Rules for Judging Others

If you read yesterday’s post then you know that I think the Scriptures teach us that we’re responsible for our fellow Christians and that part of that responsibility is “judging,” that is discerning right from wrong in hopes that we can become all that God is calling us to be.  I was also clear that this not include “judging” those outside the Body of Christ.  That’s not our job and why should we expect anyone outside the Church to live by God’s standards.

So Paul says a certain kind of judgment among followers of Christ is kosher.  What are some parameters for this judgment?

Let’s start with a warning from Jesus:

Judge not, that you be not judged.  For with the judgment you pronounce you will be judged, and with the measure you use it will be measured to you.  Why do you see the speck that is in your brother’s eye, but do not notice the log that is in your own eye?  (Matthew 7:1-3)

Rule #1: Hypocrisy is out.  Jesus says that we are not to judge as if we’re exempt from judgment ourselves.  Don’t go around pointing out specks while acting as if you don’t have planks of your own.  In other words, humility is a pre-requisite.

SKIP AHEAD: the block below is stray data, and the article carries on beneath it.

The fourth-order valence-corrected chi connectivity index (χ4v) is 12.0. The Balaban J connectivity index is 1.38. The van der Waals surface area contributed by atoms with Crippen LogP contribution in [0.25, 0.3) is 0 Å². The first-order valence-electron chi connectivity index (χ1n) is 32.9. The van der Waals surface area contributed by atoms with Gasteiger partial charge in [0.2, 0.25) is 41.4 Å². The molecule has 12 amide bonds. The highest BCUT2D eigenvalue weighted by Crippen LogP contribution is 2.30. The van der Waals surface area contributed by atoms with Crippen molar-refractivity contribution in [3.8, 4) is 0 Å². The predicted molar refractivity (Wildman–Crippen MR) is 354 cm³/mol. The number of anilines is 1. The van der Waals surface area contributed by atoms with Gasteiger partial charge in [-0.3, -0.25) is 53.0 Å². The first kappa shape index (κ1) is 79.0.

Rule #2: “So speak and so act as those who are to be judged under the law of liberty” (James 2:12).  “The law of liberty” means that when we judge ourselves, or others, or a situation, we are to do so guided by the belief that Jesus brings freedom, not condemnation.  Our guiding principle for disciplining and rebuking is not malice or jealousy or despair, but love and concern and hope.  We judge not to tell people they are going to hell, but to remind them that Christ has brought heaven.  It’s not to say, “This is where you’re going,” but to say, “There’s a better way.”

Rule #3: Be very careful.  If more Christians practiced judgment of each other that was devoid of hypocrisy and according to liberty, we’d not only all be better off, we’d also have a better view of judgment altogether.

There’s a difference between judging and being judgmental.  People have been burned too many times by judgmentalism, but the Church could use a whole lot more righteous judgment.  What’s the difference?  Judgment says, “This falls short of God’s standard and He calls us to a better way.”  Judgmentalism says, “Everyone but me falls short of God’s standard, and thank goodness I’m here to constantly remind you that you are probably condemned.”  One is a reflection of God’s holiness; the other is a reflection of man’s works.  One is in respect of God; the other is in admiration of self.

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